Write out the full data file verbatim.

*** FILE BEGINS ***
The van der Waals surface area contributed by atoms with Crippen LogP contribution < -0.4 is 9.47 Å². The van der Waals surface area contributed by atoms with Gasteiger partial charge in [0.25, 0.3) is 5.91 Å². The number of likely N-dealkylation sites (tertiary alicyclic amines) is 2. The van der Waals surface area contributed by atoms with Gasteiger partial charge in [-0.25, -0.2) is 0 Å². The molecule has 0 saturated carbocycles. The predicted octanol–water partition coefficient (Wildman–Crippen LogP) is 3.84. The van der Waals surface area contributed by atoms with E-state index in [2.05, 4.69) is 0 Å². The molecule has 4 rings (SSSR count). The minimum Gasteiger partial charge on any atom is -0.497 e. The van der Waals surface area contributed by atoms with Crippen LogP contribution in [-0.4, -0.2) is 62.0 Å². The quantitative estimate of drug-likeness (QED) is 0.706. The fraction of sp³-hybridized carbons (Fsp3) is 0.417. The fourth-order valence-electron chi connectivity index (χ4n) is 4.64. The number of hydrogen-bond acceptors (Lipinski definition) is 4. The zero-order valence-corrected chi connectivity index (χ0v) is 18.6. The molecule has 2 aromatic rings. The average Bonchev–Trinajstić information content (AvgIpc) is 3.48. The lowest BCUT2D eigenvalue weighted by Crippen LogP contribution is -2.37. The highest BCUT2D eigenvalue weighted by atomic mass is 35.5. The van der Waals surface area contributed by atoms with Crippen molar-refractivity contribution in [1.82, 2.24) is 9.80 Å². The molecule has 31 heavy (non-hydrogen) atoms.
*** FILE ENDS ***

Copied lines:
The van der Waals surface area contributed by atoms with Crippen LogP contribution < -0.4 is 9.47 Å². The van der Waals surface area contributed by atoms with Gasteiger partial charge in [0.25, 0.3) is 5.91 Å². The number of likely N-dealkylation sites (tertiary alicyclic amines) is 2. The van der Waals surface area contributed by atoms with Gasteiger partial charge in [-0.25, -0.2) is 0 Å². The molecule has 0 saturated carbocycles. The predicted octanol–water partition coefficient (Wildman–Crippen LogP) is 3.84. The van der Waals surface area contributed by atoms with E-state index in [2.05, 4.69) is 0 Å². The molecule has 4 rings (SSSR count). The minimum Gasteiger partial charge on any atom is -0.497 e. The van der Waals surface area contributed by atoms with Crippen LogP contribution in [-0.4, -0.2) is 62.0 Å². The quantitative estimate of drug-likeness (QED) is 0.706. The fraction of sp³-hybridized carbons (Fsp3) is 0.417. The fourth-order valence-electron chi connectivity index (χ4n) is 4.64. The number of hydrogen-bond acceptors (Lipinski definition) is 4. The zero-order valence-corrected chi connectivity index (χ0v) is 18.6. The molecule has 2 aromatic rings. The average Bonchev–Trinajstić information content (AvgIpc) is 3.48. The lowest BCUT2D eigenvalue weighted by Crippen LogP contribution is -2.37. The highest BCUT2D eigenvalue weighted by atomic mass is 35.5. The van der Waals surface area contributed by atoms with Crippen molar-refractivity contribution in [1.82, 2.24) is 9.80 Å². The molecule has 31 heavy (non-hydrogen) atoms.